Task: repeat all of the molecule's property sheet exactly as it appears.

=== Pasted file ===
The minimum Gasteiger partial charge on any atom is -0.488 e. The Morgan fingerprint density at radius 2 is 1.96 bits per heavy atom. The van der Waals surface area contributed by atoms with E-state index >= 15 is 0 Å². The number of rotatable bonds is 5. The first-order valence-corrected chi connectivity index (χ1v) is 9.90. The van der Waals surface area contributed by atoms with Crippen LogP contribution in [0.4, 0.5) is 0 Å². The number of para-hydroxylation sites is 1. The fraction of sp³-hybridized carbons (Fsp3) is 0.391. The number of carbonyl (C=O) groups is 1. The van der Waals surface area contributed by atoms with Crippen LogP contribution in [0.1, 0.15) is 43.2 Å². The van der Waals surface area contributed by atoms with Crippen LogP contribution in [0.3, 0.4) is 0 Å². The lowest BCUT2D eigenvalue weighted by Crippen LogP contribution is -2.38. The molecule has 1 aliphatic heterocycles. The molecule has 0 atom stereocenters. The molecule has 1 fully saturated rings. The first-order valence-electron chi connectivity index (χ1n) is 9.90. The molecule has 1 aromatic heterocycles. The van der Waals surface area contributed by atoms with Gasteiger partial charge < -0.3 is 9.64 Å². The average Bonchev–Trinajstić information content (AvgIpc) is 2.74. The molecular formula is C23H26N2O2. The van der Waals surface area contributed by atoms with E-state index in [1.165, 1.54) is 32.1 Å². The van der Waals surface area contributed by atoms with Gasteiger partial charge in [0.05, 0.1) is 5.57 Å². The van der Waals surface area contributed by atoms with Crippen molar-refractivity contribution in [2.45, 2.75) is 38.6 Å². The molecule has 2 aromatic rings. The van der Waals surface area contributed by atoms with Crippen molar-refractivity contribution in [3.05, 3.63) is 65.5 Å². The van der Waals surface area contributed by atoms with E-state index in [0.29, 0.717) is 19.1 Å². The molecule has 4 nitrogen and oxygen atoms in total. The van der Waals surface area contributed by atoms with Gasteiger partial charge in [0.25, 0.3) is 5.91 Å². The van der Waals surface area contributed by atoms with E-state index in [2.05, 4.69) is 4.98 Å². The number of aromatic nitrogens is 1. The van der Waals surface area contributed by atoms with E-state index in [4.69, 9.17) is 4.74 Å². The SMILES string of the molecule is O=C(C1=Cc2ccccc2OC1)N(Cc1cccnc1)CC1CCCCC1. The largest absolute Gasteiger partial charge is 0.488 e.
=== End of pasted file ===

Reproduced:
The minimum Gasteiger partial charge on any atom is -0.488 e. The Morgan fingerprint density at radius 2 is 1.96 bits per heavy atom. The van der Waals surface area contributed by atoms with E-state index >= 15 is 0 Å². The number of rotatable bonds is 5. The first-order valence-corrected chi connectivity index (χ1v) is 9.90. The van der Waals surface area contributed by atoms with Crippen LogP contribution in [0.4, 0.5) is 0 Å². The number of para-hydroxylation sites is 1. The fraction of sp³-hybridized carbons (Fsp3) is 0.391. The number of carbonyl (C=O) groups is 1. The van der Waals surface area contributed by atoms with Crippen LogP contribution in [0.1, 0.15) is 43.2 Å². The van der Waals surface area contributed by atoms with Crippen LogP contribution in [0.3, 0.4) is 0 Å². The lowest BCUT2D eigenvalue weighted by Crippen LogP contribution is -2.38. The molecule has 1 aliphatic heterocycles. The molecule has 0 atom stereocenters. The molecule has 1 fully saturated rings. The first-order valence-electron chi connectivity index (χ1n) is 9.90. The molecule has 1 aromatic heterocycles. The van der Waals surface area contributed by atoms with Gasteiger partial charge < -0.3 is 9.64 Å². The average Bonchev–Trinajstić information content (AvgIpc) is 2.74. The molecular formula is C23H26N2O2. The van der Waals surface area contributed by atoms with E-state index in [1.165, 1.54) is 32.1 Å². The van der Waals surface area contributed by atoms with Gasteiger partial charge in [0.05, 0.1) is 5.57 Å². The van der Waals surface area contributed by atoms with Crippen molar-refractivity contribution in [2.45, 2.75) is 38.6 Å². The molecule has 2 aromatic rings. The van der Waals surface area contributed by atoms with Crippen molar-refractivity contribution in [3.05, 3.63) is 65.5 Å². The van der Waals surface area contributed by atoms with E-state index in [0.29, 0.717) is 19.1 Å². The molecule has 4 nitrogen and oxygen atoms in total. The van der Waals surface area contributed by atoms with Gasteiger partial charge in [0.25, 0.3) is 5.91 Å². The van der Waals surface area contributed by atoms with E-state index in [2.05, 4.69) is 4.98 Å². The number of aromatic nitrogens is 1. The van der Waals surface area contributed by atoms with E-state index in [4.69, 9.17) is 4.74 Å². The SMILES string of the molecule is O=C(C1=Cc2ccccc2OC1)N(Cc1cccnc1)CC1CCCCC1. The largest absolute Gasteiger partial charge is 0.488 e.